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Four Key Findings From Star’s 2022 Crypto & Compliance Survey

For our second annual Crypto & Compliance Survey, we surveyed the marketplace to find out how firms are currently approaching employee crypto-trading compliance and how they plan to approach it. Here’s an overview of the results and some guidance on next steps your firm should take. 

Regulatory scrutiny is on the rise for digital assets globally. As such, firms are becoming increasingly concerned they may be held liable for the crypto-trading activity of their employees. In the US, the Securities and Exchange Commission is attempting to lead the way in implementing regulatory reform in crypto markets. Here’s what SEC Chair Gary Gensler had to say on the matter of crypto-regulation in April of this year: “Amongst crypto-only exchanges, the top five platforms make up 99% of all trading … [and] many of the tokens trading on these platforms may well meet the definition of securities.”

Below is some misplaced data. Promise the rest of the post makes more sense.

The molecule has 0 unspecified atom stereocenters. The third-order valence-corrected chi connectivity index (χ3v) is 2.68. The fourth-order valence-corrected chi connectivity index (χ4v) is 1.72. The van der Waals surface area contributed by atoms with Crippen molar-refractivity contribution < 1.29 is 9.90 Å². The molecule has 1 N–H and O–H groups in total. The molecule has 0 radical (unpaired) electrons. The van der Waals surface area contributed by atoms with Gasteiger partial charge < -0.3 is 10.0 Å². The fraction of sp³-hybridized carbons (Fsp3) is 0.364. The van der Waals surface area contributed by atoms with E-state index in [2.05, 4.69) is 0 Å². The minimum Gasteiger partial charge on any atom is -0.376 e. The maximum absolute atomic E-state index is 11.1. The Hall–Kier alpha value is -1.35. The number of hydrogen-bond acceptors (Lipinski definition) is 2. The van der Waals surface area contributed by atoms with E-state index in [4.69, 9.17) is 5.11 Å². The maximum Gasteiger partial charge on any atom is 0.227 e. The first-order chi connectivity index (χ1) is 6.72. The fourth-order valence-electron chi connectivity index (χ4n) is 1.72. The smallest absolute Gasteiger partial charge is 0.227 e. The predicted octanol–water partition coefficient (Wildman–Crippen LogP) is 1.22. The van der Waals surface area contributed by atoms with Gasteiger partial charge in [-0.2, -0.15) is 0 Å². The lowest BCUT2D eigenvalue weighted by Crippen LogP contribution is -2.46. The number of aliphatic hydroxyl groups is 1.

So are crypto assets securities or aren’t they? That’s the question, and it’s an important one for firms, as employees are required to report transactions and holdings in certain securities. For more guidance, it’s worth referring again to Gensler, who recently reiterated his clarification that some crypto assets “don’t just resemble securities, they are securities.” Yet, ambiguity remains. So what should firms do to ensure compliance?  

A good place to start such a discovery process is by looking at how firms are thinking about employee crypto-compliance right now. And a great place to do that is with our Second Annual Crypto & Compliance Survey. Following, then, are four important takeaways from said survey, with year-on-year analysis against the results from our 2021 survey. For a more in-depth look at this year’s Crypto & Compliance Survey, and even more in-depth analysis of the results, be sure to join us at Synergy ‘22 this fall in Washington, DC, London, or both.